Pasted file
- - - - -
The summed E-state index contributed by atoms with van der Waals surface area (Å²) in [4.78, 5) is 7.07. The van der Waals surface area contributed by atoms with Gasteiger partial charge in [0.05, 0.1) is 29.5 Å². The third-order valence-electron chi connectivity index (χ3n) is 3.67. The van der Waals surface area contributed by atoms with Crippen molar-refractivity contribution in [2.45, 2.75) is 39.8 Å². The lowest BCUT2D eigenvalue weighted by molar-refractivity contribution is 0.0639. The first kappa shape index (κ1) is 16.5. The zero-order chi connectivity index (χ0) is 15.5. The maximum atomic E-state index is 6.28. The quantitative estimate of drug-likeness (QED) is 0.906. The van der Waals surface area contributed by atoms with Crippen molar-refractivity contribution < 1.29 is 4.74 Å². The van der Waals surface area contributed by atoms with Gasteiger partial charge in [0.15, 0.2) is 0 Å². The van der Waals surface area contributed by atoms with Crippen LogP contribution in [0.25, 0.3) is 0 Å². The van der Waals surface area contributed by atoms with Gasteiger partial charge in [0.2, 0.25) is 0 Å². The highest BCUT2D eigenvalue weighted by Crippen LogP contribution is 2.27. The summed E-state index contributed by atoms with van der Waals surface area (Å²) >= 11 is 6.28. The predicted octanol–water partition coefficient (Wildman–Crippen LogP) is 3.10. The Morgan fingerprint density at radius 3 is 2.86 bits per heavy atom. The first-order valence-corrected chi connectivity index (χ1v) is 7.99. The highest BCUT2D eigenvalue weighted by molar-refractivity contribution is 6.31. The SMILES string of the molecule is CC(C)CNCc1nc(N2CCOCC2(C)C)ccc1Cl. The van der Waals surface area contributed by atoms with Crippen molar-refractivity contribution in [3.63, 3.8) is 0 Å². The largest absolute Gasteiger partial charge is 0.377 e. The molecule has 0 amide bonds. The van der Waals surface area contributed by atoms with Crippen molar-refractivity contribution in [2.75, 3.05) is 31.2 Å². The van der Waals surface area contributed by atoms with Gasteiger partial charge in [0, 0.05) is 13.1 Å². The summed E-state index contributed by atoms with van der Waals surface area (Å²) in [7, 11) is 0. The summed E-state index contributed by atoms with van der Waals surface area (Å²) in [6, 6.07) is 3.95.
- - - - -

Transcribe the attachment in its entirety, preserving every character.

The summed E-state index contributed by atoms with van der Waals surface area (Å²) in [4.78, 5) is 7.07. The van der Waals surface area contributed by atoms with Gasteiger partial charge in [0.05, 0.1) is 29.5 Å². The third-order valence-electron chi connectivity index (χ3n) is 3.67. The van der Waals surface area contributed by atoms with Crippen molar-refractivity contribution in [2.45, 2.75) is 39.8 Å². The lowest BCUT2D eigenvalue weighted by molar-refractivity contribution is 0.0639. The first kappa shape index (κ1) is 16.5. The zero-order chi connectivity index (χ0) is 15.5. The maximum atomic E-state index is 6.28. The quantitative estimate of drug-likeness (QED) is 0.906. The van der Waals surface area contributed by atoms with Crippen molar-refractivity contribution < 1.29 is 4.74 Å². The van der Waals surface area contributed by atoms with Gasteiger partial charge in [0.15, 0.2) is 0 Å². The van der Waals surface area contributed by atoms with Crippen LogP contribution in [0.25, 0.3) is 0 Å². The van der Waals surface area contributed by atoms with Gasteiger partial charge in [0.2, 0.25) is 0 Å². The highest BCUT2D eigenvalue weighted by Crippen LogP contribution is 2.27. The summed E-state index contributed by atoms with van der Waals surface area (Å²) >= 11 is 6.28. The predicted octanol–water partition coefficient (Wildman–Crippen LogP) is 3.10. The Morgan fingerprint density at radius 3 is 2.86 bits per heavy atom. The first-order valence-corrected chi connectivity index (χ1v) is 7.99. The highest BCUT2D eigenvalue weighted by molar-refractivity contribution is 6.31. The SMILES string of the molecule is CC(C)CNCc1nc(N2CCOCC2(C)C)ccc1Cl. The van der Waals surface area contributed by atoms with Crippen molar-refractivity contribution in [3.63, 3.8) is 0 Å². The largest absolute Gasteiger partial charge is 0.377 e. The molecule has 0 amide bonds. The van der Waals surface area contributed by atoms with Crippen molar-refractivity contribution in [2.75, 3.05) is 31.2 Å². The van der Waals surface area contributed by atoms with Gasteiger partial charge in [0, 0.05) is 13.1 Å². The summed E-state index contributed by atoms with van der Waals surface area (Å²) in [7, 11) is 0. The summed E-state index contributed by atoms with van der Waals surface area (Å²) in [6, 6.07) is 3.95.